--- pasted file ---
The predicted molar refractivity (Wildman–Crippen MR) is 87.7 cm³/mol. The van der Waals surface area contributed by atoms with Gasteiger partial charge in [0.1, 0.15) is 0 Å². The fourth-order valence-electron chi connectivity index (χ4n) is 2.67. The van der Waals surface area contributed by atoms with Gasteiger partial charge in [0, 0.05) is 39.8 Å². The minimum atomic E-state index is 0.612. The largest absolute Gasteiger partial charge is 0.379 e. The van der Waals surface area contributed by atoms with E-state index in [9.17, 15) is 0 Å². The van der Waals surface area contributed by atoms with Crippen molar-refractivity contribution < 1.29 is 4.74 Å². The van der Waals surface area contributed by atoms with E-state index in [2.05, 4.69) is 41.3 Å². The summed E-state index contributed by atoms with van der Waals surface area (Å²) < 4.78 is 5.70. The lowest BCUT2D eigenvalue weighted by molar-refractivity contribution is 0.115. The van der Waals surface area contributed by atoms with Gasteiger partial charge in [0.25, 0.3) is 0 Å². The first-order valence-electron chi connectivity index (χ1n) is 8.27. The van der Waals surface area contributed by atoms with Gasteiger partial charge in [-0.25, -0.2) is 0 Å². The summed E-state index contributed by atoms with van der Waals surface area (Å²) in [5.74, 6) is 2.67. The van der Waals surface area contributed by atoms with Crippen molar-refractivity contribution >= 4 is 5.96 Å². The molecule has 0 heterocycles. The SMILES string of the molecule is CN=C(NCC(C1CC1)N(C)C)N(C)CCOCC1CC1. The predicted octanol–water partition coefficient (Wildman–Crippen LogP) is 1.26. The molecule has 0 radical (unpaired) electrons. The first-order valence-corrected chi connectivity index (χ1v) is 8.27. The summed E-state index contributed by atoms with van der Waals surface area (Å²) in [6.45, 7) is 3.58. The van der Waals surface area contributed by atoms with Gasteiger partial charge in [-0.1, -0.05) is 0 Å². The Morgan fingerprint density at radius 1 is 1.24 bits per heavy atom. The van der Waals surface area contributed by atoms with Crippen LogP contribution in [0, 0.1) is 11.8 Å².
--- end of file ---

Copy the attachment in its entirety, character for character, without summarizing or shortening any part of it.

The predicted molar refractivity (Wildman–Crippen MR) is 87.7 cm³/mol. The van der Waals surface area contributed by atoms with Gasteiger partial charge in [0.1, 0.15) is 0 Å². The fourth-order valence-electron chi connectivity index (χ4n) is 2.67. The van der Waals surface area contributed by atoms with Gasteiger partial charge in [0, 0.05) is 39.8 Å². The minimum atomic E-state index is 0.612. The largest absolute Gasteiger partial charge is 0.379 e. The van der Waals surface area contributed by atoms with E-state index in [9.17, 15) is 0 Å². The van der Waals surface area contributed by atoms with Crippen molar-refractivity contribution < 1.29 is 4.74 Å². The van der Waals surface area contributed by atoms with E-state index in [2.05, 4.69) is 41.3 Å². The summed E-state index contributed by atoms with van der Waals surface area (Å²) < 4.78 is 5.70. The lowest BCUT2D eigenvalue weighted by molar-refractivity contribution is 0.115. The van der Waals surface area contributed by atoms with Gasteiger partial charge in [0.25, 0.3) is 0 Å². The first-order valence-electron chi connectivity index (χ1n) is 8.27. The van der Waals surface area contributed by atoms with Gasteiger partial charge in [-0.25, -0.2) is 0 Å². The summed E-state index contributed by atoms with van der Waals surface area (Å²) in [5.74, 6) is 2.67. The van der Waals surface area contributed by atoms with Crippen molar-refractivity contribution >= 4 is 5.96 Å². The molecule has 0 heterocycles. The SMILES string of the molecule is CN=C(NCC(C1CC1)N(C)C)N(C)CCOCC1CC1. The predicted octanol–water partition coefficient (Wildman–Crippen LogP) is 1.26. The molecule has 0 radical (unpaired) electrons. The first-order valence-corrected chi connectivity index (χ1v) is 8.27. The summed E-state index contributed by atoms with van der Waals surface area (Å²) in [6.45, 7) is 3.58. The van der Waals surface area contributed by atoms with Gasteiger partial charge in [-0.1, -0.05) is 0 Å². The Morgan fingerprint density at radius 1 is 1.24 bits per heavy atom. The van der Waals surface area contributed by atoms with Crippen LogP contribution in [0, 0.1) is 11.8 Å².